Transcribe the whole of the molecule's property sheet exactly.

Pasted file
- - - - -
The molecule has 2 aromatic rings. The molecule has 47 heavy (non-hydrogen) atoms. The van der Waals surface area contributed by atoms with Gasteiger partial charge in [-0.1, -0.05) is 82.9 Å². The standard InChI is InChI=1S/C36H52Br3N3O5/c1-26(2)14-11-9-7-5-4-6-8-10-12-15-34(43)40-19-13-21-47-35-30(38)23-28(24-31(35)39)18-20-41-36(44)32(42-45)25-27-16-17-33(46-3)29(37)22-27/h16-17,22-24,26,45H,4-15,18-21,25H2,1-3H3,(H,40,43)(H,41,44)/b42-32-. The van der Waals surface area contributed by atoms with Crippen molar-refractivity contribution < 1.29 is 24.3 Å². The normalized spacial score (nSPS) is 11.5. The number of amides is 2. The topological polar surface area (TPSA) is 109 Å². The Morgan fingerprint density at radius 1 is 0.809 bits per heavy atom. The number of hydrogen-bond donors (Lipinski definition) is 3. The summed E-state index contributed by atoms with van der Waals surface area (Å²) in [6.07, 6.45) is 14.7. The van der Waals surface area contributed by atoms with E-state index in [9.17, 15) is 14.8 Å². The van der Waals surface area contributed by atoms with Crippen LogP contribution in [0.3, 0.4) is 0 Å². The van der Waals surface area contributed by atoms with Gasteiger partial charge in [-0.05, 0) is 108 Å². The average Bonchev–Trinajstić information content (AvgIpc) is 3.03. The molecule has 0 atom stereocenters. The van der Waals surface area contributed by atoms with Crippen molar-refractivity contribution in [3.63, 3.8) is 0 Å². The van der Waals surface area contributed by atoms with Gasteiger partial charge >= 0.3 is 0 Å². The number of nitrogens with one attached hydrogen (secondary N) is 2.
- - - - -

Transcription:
The molecule has 2 aromatic rings. The molecule has 47 heavy (non-hydrogen) atoms. The van der Waals surface area contributed by atoms with Gasteiger partial charge in [-0.1, -0.05) is 82.9 Å². The standard InChI is InChI=1S/C36H52Br3N3O5/c1-26(2)14-11-9-7-5-4-6-8-10-12-15-34(43)40-19-13-21-47-35-30(38)23-28(24-31(35)39)18-20-41-36(44)32(42-45)25-27-16-17-33(46-3)29(37)22-27/h16-17,22-24,26,45H,4-15,18-21,25H2,1-3H3,(H,40,43)(H,41,44)/b42-32-. The van der Waals surface area contributed by atoms with Crippen molar-refractivity contribution < 1.29 is 24.3 Å². The normalized spacial score (nSPS) is 11.5. The number of amides is 2. The topological polar surface area (TPSA) is 109 Å². The Morgan fingerprint density at radius 1 is 0.809 bits per heavy atom. The number of hydrogen-bond donors (Lipinski definition) is 3. The summed E-state index contributed by atoms with van der Waals surface area (Å²) in [6.07, 6.45) is 14.7. The van der Waals surface area contributed by atoms with E-state index in [9.17, 15) is 14.8 Å². The van der Waals surface area contributed by atoms with Crippen LogP contribution in [0.3, 0.4) is 0 Å². The van der Waals surface area contributed by atoms with Gasteiger partial charge in [-0.05, 0) is 108 Å². The average Bonchev–Trinajstić information content (AvgIpc) is 3.03. The molecule has 0 atom stereocenters. The van der Waals surface area contributed by atoms with Crippen molar-refractivity contribution in [3.63, 3.8) is 0 Å². The van der Waals surface area contributed by atoms with Gasteiger partial charge >= 0.3 is 0 Å². The number of nitrogens with one attached hydrogen (secondary N) is 2.